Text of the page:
70 % of the cost of building a new premium tyre is building the CASING. A casing is the re-usable SKELETON equivalent part of a tyre in HUMAN terms. A tyre can be defined as a CONTAINER OR BOX filled up with air. The cavity that holds the air is the re-usuable casing in premium tyres. It follows that if this re-useable casing is discarded before it is exhaustively used, then it is akin to throwing money throw the window. Tyre Retreading is the process of renewing the tread for a structurally sound tyre casing. The remodeled casing is then put through a curing process that causes the new rubber to vulcanize to the new casing. The new result is a new tyre with a fresh tread pattern. The retread process (See separate Sheet Attached)
Tyre management Process
Benefits of Retread
Retreaded tyres are less expensive
Tests by the KTL and Technical teams have proven mileages of between 80,000 and 120,000 kilometers on both the trailer and drive positions on on/off road conditions. This means that even though a retread costs less than half the cost of a new premium tyre, it can deliver upto 70% mileage of a tyre tyre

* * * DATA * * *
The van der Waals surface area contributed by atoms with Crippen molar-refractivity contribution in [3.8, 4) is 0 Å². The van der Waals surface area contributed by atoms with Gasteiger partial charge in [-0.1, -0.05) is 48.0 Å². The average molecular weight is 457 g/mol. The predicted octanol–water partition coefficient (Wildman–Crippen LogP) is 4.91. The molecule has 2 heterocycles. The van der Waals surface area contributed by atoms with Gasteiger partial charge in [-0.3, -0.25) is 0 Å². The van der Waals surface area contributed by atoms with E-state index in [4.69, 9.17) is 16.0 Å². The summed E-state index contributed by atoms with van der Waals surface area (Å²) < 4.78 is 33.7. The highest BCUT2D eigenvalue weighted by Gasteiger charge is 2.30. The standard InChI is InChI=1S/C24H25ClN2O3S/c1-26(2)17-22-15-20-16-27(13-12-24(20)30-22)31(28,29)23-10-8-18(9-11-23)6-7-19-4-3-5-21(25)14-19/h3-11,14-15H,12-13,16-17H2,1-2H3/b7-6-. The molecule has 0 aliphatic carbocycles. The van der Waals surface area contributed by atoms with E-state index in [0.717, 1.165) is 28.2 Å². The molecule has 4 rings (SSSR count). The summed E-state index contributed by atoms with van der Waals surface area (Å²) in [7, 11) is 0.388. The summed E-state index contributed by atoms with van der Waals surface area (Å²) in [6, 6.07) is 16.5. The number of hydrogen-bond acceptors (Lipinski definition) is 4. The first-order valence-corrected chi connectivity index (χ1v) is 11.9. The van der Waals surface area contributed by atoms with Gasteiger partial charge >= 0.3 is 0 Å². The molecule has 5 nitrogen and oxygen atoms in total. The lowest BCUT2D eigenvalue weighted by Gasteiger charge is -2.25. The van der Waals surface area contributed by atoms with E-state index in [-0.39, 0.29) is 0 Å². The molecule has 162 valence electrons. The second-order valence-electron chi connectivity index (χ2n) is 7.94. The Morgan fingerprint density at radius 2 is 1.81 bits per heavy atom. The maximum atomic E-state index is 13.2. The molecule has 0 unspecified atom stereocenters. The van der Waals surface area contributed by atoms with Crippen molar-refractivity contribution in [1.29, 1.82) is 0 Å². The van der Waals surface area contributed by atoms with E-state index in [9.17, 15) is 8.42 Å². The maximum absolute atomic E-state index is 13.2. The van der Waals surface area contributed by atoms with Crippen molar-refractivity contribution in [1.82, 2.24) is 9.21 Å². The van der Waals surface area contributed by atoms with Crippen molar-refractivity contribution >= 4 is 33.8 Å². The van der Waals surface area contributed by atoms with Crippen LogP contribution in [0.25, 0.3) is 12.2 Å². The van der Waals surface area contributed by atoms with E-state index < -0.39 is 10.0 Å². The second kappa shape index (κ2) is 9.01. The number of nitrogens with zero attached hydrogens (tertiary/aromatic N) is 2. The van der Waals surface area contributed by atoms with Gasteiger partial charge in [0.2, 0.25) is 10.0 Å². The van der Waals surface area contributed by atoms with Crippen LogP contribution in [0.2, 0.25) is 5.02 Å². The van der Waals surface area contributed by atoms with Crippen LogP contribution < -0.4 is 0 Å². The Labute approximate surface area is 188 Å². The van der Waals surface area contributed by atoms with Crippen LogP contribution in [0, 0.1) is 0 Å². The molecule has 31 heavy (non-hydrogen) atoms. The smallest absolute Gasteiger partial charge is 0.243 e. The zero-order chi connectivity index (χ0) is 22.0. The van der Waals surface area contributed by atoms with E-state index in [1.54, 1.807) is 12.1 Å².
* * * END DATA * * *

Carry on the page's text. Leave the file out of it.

Retreads are safe
Contrary to the well-known mythology that most of the strewn rubber burst tyre alligators (remnants) are retreads, research has proven that these tyre remains are products of tyres (both new and retreads) that have suffered bursts due to lack of proper tyre maintenance. In the U.S. A Retread tyres are used in Military , Medical and Commercial vehicles. Airlines retread their tyres upto 3 times.
Retreads are available in all tyres of tread designs and sizes
At KTL, retreading is done for tyres rim sizes ranging from 16 inch to 22.5 , on request we have arrangement to retread tractor as well as earth mover tyres. The versatility is increase by the tread pattern range on both on/off road application.
Retreads are environmentally friendly
By retreading one tyre, approximately 27 liters of crude oil that would otherwise be used to make a new tyre is saved. In Kenya, approximately 200,000 Truck tyres are repaired and retread in retreading factories (and kept out of the dumpsites) which works out to approximately 5.4 million liters of crude oil.